tue 12/12/2017

Seeger MacColl Family, Cecil Sharp House review - keeping the folk tradition alive | reviews, news & interviews

Seeger MacColl Family, Cecil Sharp House review - keeping the folk tradition alive

Seeger MacColl Family, Cecil Sharp House review - keeping the folk tradition alive

Great folk clan convenes at Cecil Sharp House

A small family business: Neill MacColl, Calum MacColl and Peggy Seeger

The family that sings together stays together… At least that’s true in folk music. Think of Waterson- Carthy and Seeger-MacColl. And last night at Cecil Sharp House, citadel of British folk music, Peggy Seeger and her sons Calum and Neill stepped out for a family concert.

The fashions may have changed but the audience would be recognisable anywhere, and how comfortable it always feels to be among. Old friends, even if you don’t know them – though many of them knew Peggy and she them, as the stage banter proved. Singer, song-maker and activist, Seeger is 82 now but, rather like her half-brother Pete Seeger, who played on into his nineties, she seems ageless. In velvet trousers and lacy blouse topped by a quilted gilet, she looks more glamorous now – sparkling, literally, in a way she perhaps felt inappropriate when she was on the road with Ewan MacColl, her long-time partner in life and music, who probably disapproved of glamour. With her neat silver hair, she looks like any respectable grandmother – yet she, like Pete, was demonised during the years of America’s red scare. Goddamit, she toured the Soviet Union and China at the height of the Cold War! Uncle Sam was reluctant to renew her passport, though she was eventually able to return to the States, living there for a time after MacColl’s death in 1989.

Her remarkable life is recounted in her recently published memoir, The First Time –  its title of course taken from MacColl’s song, made into a chart hit by Roberta Flack – from which Peggy and her sons read extracts. She talked of her mother, the pioneering composer Ruth Crawford Seeger, the first woman to win a Guggenheim Fellowship, who became ethnomusicologist Charles Seeger’s second wife. Seeger family life, in New York City and Washington DC, was at the intersection of art music and folk music. Woody Guthrie, folk singer and songwriter, and Alan Lomax, folk song collector, were frequent house guests, and a black woman named Elisabeth Cotten, whom Peggy had encountered in a DC department store, visited every weekend. A musician forbidden to play once she’d married, she took down the guitar that hung on the Seeger kitchen wall and performed a song she’d written. Thus did “Freight Train” enter the public consciousness – thanks to the Seegers.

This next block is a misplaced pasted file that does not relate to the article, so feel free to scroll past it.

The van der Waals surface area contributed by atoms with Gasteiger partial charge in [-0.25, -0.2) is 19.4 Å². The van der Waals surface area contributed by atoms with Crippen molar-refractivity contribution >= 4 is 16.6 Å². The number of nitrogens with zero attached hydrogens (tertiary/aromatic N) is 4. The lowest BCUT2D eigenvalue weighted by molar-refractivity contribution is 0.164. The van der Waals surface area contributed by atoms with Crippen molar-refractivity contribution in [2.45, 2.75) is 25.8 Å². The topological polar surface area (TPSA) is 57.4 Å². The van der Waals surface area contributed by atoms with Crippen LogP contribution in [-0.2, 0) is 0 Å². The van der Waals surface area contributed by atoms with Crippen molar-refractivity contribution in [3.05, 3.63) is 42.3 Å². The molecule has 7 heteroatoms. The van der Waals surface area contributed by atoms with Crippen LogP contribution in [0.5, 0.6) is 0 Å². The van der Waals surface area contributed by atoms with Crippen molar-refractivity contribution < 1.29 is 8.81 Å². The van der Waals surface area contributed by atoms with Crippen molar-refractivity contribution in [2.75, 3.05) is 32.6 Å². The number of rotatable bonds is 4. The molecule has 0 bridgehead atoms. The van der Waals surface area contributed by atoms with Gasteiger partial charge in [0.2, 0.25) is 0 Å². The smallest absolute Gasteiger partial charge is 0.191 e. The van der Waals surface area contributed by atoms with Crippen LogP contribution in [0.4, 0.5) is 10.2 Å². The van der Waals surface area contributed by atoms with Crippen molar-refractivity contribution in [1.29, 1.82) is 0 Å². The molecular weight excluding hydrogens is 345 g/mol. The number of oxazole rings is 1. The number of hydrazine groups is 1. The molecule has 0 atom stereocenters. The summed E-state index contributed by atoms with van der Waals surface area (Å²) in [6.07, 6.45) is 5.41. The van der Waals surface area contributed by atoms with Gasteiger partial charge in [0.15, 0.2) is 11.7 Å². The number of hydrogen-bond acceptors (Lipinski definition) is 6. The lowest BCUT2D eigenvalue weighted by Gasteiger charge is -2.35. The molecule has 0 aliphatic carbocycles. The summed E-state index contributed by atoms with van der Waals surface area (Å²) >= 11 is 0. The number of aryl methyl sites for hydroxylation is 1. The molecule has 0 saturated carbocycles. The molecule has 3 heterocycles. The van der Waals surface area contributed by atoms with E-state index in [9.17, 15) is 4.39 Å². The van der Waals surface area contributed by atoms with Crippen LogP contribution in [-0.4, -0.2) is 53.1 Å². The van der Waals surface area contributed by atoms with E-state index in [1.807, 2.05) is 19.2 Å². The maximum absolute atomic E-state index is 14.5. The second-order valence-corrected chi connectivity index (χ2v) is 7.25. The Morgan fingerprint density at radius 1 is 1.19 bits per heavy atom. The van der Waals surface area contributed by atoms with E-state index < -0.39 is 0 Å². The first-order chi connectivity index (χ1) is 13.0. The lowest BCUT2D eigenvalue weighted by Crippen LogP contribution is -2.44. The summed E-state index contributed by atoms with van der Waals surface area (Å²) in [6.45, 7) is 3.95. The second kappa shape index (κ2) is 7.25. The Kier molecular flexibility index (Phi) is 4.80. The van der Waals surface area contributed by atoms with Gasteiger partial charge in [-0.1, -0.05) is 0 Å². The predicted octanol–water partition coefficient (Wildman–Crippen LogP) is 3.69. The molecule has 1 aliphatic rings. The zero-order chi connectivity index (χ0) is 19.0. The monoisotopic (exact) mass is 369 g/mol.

Peggy Seeger“Freight Train”, and the story behind it, was among the songs contributed by Neill MacColl, his mother and brother singing along. He recalled how he’d gone to stay with Libba, as she was known, in the1970s at her home in Carolina: she’d nourished him with both music and vast helpings of chicken and dumpling stew. Calum’s solos included “Buddy, Can You Spare a Dime”. Both men began their careers in the family trade but went on to become successful musicians in their own right – as did Kirsty MacColl, their half-sister, though her life was cut tragically short.

Not the least among the joys of the concert was the sense that we were all part of a great family singalong, the best sort of home entertainment, as everyone swapped songs and stories. What it emphasised was the great folk music continuum: Peggy singing songs that her mother had transcribed from Lomax, “Omi Wise” for example”; songs she herself had transcribed from cassettes sent to her for her various New City Songsters collections, including “Up in Wisconsin”; and the light-hearted song Calum sang that had been taught to him by Martin Carthy while the two men were jam-making. “Eliza was vacuuming upstairs.”

Ewan was present in anecdote and in spirit, his sons affectionately recalling “our Dad” in prefatory remarks to one of his last songs, “The Joy of Living”, in which he bade farewell not only to his beloved Lakeland peaks but to his family, for “my time is almost done”. The encore was Peggy’s “Sing About These Hard Times”, written in 2003 about the 1920s but no less relevant today.

While Calum played acoustic lead throughout and Neill guitar and mandolin, Peggy swapped between her treasured 1929 Martin, five-string banjo, accordion, autoharp and keyboard.

Liz Thomson's website

Among the joys of the concert was the sense that we were all part of a great family singalong

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